Offering and Purchasing Web Services

Feature Article | November 2, 2004 by admin

A bright future lies ahead for Web services: they are the building blocks of modern software architectures. Each Web service contains a small piece of functionality and exists as a complete software component. They can be used to request a quote from a supplier, to check the availability of an article in a warehouse management system, to find a telephone number, or to place a repeat order. A Web service can be called over an interface. In this manner, other programs can use software components on a Web server. Web services are always reusable and can be combined with other software solutions. They enable industrial manufacturers to make Web services available to customers, partners, and vendors and thus set up comprehensive supply chain solutions.

Roads to Web services

SAP provides a uniform architecture and tools to create, reuse, and modify Web services. The tools include two SAP development environments, SAP NetWeaver Developer Studio and the ABAP development environment, which are respectively geared to the Java and ABAP programming languages. SAP users can thus create Web services without a great deal of effort. Already existing RFCs, IDocs, BAPIs, XI server proxies, EJBs, and Java classes can be used to set up Web services.
Two approaches help create Web services: the Web service creation wizard, which works with a few clicks of the mouse, and a step-by-step approach. Wizards contain predefined profiles with ready-made settings to ensure the security of Web services or the transport protocol in use. The second approach configures a Web service step-by-step from the ground up. Although this approach requires more effort than a wizard, it enables developers to incorporate individual requirements.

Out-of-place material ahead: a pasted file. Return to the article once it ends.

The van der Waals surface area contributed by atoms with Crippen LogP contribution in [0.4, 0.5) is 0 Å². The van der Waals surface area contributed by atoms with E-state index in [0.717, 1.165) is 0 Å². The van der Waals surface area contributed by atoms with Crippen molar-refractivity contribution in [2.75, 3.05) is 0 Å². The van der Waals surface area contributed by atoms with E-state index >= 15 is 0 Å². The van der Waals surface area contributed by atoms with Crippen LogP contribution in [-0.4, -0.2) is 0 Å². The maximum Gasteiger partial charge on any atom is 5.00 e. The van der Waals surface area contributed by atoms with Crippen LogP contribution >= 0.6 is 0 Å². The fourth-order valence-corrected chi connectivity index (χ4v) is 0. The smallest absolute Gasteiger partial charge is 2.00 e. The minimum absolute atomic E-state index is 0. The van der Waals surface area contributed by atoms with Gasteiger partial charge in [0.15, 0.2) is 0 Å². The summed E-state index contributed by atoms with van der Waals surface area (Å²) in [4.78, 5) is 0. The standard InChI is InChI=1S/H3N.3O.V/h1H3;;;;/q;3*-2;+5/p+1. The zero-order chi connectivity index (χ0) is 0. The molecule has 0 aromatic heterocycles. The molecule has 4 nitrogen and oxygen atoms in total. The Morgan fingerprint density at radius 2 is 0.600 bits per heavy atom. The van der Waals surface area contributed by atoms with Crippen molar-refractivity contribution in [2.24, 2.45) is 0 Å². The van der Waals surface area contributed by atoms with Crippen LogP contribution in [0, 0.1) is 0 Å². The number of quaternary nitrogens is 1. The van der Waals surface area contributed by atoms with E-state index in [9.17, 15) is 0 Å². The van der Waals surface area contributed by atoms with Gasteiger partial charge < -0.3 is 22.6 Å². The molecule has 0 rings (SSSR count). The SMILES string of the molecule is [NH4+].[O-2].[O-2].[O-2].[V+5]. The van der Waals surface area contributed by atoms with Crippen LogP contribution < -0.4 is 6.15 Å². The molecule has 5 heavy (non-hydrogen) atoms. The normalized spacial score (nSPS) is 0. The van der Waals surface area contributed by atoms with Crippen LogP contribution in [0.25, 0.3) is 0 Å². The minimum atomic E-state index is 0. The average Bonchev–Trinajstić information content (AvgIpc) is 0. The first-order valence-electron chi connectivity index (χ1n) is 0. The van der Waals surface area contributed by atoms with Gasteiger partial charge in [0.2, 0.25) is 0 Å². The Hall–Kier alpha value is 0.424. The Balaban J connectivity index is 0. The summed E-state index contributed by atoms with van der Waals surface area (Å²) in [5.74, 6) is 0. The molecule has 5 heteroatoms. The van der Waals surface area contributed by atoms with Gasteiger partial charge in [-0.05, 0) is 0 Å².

Marketplace and registries

Wizard

Wizard

SAP supports the standardization efforts of the World Wide Web Consortium (W3C). W3C is responsible for core technologies in the framework of Web services, particularly data exchange and the description of services with Web Service Description Language (WSDL). WSDL documents can be defined in the XML data format. WSDL consists of the names of services, messages exchanged about their use, links to specific transport protocols, and addresses at which a Web service is available. Users can create and use Web services without ever having seen a WSDL document. Nonetheless, it’s a good idea to be able to read a WSDL document, especially when you want to search for the data transmitted between client and server when you’re trying to correct an error.
In the Web service framework, you can call a Web service home page for every deployed Web service. You can use the Web service home page to test Web services, display WSDL documents of the Web service (see illustration), and generate proxies.